Only days after the uprising, Russia’s President Putin apparently met with Wagner boss Prigozhin and several officers. They are said to have declared their willingness to continue fighting for their fatherland.
The Kremlin has confirmed reports of a meeting between Russian President Vladimir Putin and Wagner mercenary leader Yevgeny Prigozhin after his revolt against the military leadership in June. “Indeed, the president had such a meeting, he invited 35 people to it – all the commanders of units and the management of the company, including Prigozhin himself,” Kremlin spokesman Dmitry Peskov said, according to the Interfax news agency. Putin had previously described the Wagner insurgents as “traitors”.
Experts have been speculating for days about the future of Prigozhin and his Wagner troupe, which is also important to the Kremlin in Africa and the Middle East. According to Peskov, the debate lasted three hours and took place on June 29 – several days after Prigozhin’s failed revolt against the military leadership.
During the conversation, Putin gave his assessment of both Wagner’s activities on the battlefield in Ukraine and during the June 24 uprising. The Kremlin chief also listened to the Wagner officers’ version of the uprising. They explained their version of events and assured that they were loyal supporters and soldiers of the President and Commander-in-Chief. They are ready to continue fighting for their homeland.
The Wagner mercenaries fight alongside the regular Russian army in Ukraine. Prigozhin has repeatedly criticized the military leadership harshly. On June 24, he accused her of ordering an attack on his troops and sent his fighters to Russia. However, Prigozhin broke off his mercenaries’ march on Moscow and agreed to go into exile with his fighters in Belarus. In return, they should not be prosecuted. However, many details of the agreement brokered by Belarusian President Alexander Lukashenko are unclear. And what has been disclosed has apparently not yet been fully implemented. Lukashenko announced on Thursday that Prigozhin was in St. Petersburg and his mercenaries were still in their camps.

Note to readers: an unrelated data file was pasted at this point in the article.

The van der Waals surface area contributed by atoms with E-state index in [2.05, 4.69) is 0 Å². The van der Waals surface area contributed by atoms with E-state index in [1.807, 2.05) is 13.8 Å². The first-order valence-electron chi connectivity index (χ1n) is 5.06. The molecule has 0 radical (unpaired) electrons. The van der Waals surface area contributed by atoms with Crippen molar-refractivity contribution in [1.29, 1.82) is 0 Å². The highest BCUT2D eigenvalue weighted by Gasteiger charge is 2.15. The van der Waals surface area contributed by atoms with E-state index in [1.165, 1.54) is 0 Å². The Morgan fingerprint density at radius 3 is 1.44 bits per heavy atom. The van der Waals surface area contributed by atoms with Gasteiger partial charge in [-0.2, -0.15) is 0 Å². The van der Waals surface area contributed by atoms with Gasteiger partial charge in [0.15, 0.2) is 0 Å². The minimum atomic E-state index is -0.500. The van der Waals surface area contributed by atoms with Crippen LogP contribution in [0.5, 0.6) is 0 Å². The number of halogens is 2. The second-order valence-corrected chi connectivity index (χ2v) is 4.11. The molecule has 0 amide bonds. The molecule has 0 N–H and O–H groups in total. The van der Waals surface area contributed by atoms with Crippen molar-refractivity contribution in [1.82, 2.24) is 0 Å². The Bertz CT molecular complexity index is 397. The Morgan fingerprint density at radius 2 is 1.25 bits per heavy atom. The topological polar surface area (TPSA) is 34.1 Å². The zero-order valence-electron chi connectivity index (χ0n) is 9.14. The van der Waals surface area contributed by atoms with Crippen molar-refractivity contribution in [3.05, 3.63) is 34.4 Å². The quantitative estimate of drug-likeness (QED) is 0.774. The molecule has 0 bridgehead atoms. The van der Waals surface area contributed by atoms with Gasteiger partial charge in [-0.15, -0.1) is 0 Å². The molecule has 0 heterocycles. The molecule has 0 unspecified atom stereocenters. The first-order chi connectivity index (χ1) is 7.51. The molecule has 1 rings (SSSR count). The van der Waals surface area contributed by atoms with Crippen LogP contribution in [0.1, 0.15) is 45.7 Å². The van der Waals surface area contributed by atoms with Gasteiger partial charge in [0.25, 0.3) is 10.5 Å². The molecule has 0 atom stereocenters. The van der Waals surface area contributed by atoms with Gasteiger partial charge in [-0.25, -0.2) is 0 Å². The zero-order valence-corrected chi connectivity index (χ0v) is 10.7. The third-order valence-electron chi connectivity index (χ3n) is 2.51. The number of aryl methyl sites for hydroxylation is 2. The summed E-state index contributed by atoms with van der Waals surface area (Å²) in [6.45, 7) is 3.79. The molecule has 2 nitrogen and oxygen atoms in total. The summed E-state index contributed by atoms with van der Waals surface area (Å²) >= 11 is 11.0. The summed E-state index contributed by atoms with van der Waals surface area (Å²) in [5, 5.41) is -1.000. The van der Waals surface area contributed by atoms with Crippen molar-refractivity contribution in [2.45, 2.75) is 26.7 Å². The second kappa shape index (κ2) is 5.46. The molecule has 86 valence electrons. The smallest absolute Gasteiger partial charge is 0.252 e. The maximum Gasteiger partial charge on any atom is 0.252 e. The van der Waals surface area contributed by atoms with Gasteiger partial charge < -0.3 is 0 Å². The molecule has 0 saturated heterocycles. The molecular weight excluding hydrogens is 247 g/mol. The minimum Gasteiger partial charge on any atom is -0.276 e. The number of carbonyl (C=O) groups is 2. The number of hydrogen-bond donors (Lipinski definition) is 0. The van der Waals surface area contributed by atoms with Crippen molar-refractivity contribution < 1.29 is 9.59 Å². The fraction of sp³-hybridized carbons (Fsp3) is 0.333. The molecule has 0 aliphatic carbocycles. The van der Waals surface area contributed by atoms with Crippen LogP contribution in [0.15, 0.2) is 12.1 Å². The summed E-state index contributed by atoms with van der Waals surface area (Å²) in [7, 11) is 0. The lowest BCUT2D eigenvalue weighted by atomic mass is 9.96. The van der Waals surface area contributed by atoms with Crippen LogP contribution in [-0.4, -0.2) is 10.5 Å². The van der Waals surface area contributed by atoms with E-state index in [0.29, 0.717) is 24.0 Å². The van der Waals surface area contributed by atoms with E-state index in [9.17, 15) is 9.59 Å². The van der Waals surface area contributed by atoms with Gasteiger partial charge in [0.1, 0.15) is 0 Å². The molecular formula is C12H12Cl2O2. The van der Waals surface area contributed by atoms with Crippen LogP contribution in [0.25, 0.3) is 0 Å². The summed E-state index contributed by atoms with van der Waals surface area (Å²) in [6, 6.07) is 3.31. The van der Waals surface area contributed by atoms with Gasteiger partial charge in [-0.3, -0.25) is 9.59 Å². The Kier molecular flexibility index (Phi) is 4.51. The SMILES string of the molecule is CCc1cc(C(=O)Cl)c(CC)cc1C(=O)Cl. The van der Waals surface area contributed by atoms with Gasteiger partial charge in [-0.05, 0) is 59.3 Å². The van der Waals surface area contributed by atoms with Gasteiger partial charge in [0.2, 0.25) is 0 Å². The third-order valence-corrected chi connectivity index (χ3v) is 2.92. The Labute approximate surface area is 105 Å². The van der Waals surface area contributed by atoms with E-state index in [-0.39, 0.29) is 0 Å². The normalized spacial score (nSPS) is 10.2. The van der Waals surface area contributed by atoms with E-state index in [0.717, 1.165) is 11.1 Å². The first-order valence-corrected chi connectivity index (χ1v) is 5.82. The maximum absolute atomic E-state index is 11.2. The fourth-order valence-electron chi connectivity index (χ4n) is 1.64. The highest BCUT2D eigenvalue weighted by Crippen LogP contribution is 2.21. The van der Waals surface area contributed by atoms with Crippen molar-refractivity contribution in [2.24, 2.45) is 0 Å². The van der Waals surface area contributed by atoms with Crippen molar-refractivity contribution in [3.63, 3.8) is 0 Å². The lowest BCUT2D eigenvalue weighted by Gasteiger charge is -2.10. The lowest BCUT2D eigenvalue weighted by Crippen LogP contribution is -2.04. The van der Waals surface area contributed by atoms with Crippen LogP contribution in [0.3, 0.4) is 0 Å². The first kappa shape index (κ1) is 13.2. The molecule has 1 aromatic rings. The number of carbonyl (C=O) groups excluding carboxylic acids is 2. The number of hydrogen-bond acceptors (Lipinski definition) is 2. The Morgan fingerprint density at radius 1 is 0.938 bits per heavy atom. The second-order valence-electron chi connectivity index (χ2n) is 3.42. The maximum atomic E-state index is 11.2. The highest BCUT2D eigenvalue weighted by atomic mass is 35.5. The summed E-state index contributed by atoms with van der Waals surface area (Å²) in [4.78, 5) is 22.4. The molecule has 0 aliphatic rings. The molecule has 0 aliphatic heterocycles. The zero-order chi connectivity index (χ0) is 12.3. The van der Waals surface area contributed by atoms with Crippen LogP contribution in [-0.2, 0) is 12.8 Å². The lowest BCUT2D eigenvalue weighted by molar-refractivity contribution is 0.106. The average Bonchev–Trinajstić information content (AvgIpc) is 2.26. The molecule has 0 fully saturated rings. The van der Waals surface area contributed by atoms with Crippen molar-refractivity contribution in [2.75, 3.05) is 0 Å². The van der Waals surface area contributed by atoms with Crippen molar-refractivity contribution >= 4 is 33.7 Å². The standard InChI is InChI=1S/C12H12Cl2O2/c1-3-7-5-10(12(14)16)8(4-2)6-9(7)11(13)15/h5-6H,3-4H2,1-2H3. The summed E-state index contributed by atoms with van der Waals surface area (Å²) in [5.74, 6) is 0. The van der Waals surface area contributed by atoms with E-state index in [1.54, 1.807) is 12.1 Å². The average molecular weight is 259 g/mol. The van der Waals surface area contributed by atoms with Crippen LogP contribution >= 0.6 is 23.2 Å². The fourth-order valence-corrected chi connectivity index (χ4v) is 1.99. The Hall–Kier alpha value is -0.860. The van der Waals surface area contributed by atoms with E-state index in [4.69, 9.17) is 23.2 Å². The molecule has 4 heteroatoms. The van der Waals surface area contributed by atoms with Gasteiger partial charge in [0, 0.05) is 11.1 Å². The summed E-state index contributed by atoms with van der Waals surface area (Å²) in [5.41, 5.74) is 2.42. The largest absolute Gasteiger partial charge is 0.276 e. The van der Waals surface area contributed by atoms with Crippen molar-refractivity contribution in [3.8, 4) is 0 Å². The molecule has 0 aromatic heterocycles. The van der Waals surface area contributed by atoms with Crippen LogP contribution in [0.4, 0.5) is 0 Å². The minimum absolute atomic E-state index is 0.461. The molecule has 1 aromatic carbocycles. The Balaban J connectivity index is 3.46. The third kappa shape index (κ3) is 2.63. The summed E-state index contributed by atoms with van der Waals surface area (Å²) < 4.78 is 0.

Russian chief of staff appeared in public
Meanwhile, the Russian chief of staff, Valeri Gerasimov, has made his public appearance for the first time since the Wagner mercenaries revolted. The Ministry of Defense showed a video recording that is said to show him at a meeting with leading generals from the military intelligence service GRU on Sunday. In the clip, he is referred to as Chief of the General Staff of the Russian Armed Forces, which is his official post. The ministry is thus demonstrating that Gerasimov, who was severely criticized by mercenary boss Prigoshin, has retained his post.
Prigozhin’s uprising on June 23-24 was aimed at deposing Gerasimov and Defense Minister Sergei Shoigu. Unlike Shoigu and President Putin, however, nothing had been seen or heard from Gerasimov in public since the mutiny. This also applies to Sergey Surovikin, who is Gerasimov’s deputy as commander of the military operation in Ukraine and whose fate has so far left the Russian leadership open. Because of the top generals’ absence from the public eye, rumors began to swirl as to whether they knew in advance of the mercenary mutiny and what happened to them. The 67-year-old Gerasimov is the third most powerful man in the Russian military after Putin and Shoigu.